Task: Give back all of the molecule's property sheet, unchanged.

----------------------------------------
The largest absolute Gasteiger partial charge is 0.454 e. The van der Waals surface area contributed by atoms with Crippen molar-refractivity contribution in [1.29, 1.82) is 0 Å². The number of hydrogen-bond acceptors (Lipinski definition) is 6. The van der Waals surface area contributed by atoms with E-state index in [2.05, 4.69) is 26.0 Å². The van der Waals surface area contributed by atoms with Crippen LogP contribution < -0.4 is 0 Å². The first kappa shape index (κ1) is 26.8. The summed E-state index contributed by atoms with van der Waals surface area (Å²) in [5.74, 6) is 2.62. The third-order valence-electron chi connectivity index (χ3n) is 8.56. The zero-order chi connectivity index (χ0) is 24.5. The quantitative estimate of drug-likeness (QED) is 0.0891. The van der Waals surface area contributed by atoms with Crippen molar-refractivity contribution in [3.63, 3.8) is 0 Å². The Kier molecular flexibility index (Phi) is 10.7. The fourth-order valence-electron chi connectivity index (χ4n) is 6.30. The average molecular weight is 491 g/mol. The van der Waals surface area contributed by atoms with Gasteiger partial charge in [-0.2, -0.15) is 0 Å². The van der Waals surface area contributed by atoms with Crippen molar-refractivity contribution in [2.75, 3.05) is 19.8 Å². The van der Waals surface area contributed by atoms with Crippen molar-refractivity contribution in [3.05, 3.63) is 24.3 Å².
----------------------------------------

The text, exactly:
The largest absolute Gasteiger partial charge is 0.454 e. The van der Waals surface area contributed by atoms with Crippen molar-refractivity contribution in [1.29, 1.82) is 0 Å². The number of hydrogen-bond acceptors (Lipinski definition) is 6. The van der Waals surface area contributed by atoms with E-state index in [2.05, 4.69) is 26.0 Å². The van der Waals surface area contributed by atoms with Crippen LogP contribution < -0.4 is 0 Å². The first kappa shape index (κ1) is 26.8. The summed E-state index contributed by atoms with van der Waals surface area (Å²) in [5.74, 6) is 2.62. The third-order valence-electron chi connectivity index (χ3n) is 8.56. The zero-order chi connectivity index (χ0) is 24.5. The quantitative estimate of drug-likeness (QED) is 0.0891. The van der Waals surface area contributed by atoms with Crippen molar-refractivity contribution in [3.63, 3.8) is 0 Å². The Kier molecular flexibility index (Phi) is 10.7. The fourth-order valence-electron chi connectivity index (χ4n) is 6.30. The average molecular weight is 491 g/mol. The van der Waals surface area contributed by atoms with Gasteiger partial charge in [-0.2, -0.15) is 0 Å². The van der Waals surface area contributed by atoms with Crippen molar-refractivity contribution in [2.75, 3.05) is 19.8 Å². The van der Waals surface area contributed by atoms with Crippen molar-refractivity contribution in [3.05, 3.63) is 24.3 Å².